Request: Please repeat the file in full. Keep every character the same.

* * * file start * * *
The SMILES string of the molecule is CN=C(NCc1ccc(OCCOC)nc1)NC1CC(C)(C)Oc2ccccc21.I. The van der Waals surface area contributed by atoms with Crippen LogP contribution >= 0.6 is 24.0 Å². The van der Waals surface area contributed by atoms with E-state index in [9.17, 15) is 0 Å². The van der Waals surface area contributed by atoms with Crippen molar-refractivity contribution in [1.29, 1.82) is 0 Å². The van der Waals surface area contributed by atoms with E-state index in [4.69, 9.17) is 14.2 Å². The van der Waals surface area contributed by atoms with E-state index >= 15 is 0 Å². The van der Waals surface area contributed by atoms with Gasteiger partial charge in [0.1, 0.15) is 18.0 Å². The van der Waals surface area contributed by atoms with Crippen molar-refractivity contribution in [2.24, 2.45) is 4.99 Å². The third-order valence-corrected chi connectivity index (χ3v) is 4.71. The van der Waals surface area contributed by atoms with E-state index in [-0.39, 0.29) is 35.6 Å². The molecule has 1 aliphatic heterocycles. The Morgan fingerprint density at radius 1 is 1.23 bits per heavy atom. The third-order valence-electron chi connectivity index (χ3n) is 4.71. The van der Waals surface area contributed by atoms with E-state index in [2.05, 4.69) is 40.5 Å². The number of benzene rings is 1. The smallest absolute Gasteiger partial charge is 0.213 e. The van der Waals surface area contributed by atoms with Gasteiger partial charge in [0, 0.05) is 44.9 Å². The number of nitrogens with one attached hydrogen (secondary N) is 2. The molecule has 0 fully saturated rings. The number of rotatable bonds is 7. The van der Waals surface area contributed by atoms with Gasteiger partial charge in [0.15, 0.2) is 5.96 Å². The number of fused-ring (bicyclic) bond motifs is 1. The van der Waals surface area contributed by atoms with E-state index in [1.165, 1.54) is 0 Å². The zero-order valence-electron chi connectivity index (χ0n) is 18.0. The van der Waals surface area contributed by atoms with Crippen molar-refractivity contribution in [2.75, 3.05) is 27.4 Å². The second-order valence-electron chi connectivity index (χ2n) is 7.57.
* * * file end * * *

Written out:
The SMILES string of the molecule is CN=C(NCc1ccc(OCCOC)nc1)NC1CC(C)(C)Oc2ccccc21.I. The van der Waals surface area contributed by atoms with Crippen LogP contribution >= 0.6 is 24.0 Å². The van der Waals surface area contributed by atoms with E-state index in [9.17, 15) is 0 Å². The van der Waals surface area contributed by atoms with Crippen molar-refractivity contribution in [1.29, 1.82) is 0 Å². The van der Waals surface area contributed by atoms with E-state index in [4.69, 9.17) is 14.2 Å². The van der Waals surface area contributed by atoms with E-state index >= 15 is 0 Å². The van der Waals surface area contributed by atoms with Gasteiger partial charge in [0.1, 0.15) is 18.0 Å². The van der Waals surface area contributed by atoms with Crippen molar-refractivity contribution in [2.24, 2.45) is 4.99 Å². The third-order valence-corrected chi connectivity index (χ3v) is 4.71. The van der Waals surface area contributed by atoms with E-state index in [-0.39, 0.29) is 35.6 Å². The molecule has 1 aliphatic heterocycles. The Morgan fingerprint density at radius 1 is 1.23 bits per heavy atom. The third-order valence-electron chi connectivity index (χ3n) is 4.71. The van der Waals surface area contributed by atoms with E-state index in [2.05, 4.69) is 40.5 Å². The number of benzene rings is 1. The smallest absolute Gasteiger partial charge is 0.213 e. The van der Waals surface area contributed by atoms with Gasteiger partial charge in [0, 0.05) is 44.9 Å². The number of nitrogens with one attached hydrogen (secondary N) is 2. The molecule has 0 fully saturated rings. The number of rotatable bonds is 7. The van der Waals surface area contributed by atoms with Gasteiger partial charge in [0.15, 0.2) is 5.96 Å². The number of fused-ring (bicyclic) bond motifs is 1. The van der Waals surface area contributed by atoms with E-state index in [1.165, 1.54) is 0 Å². The zero-order valence-electron chi connectivity index (χ0n) is 18.0. The van der Waals surface area contributed by atoms with Crippen molar-refractivity contribution in [2.75, 3.05) is 27.4 Å². The second-order valence-electron chi connectivity index (χ2n) is 7.57.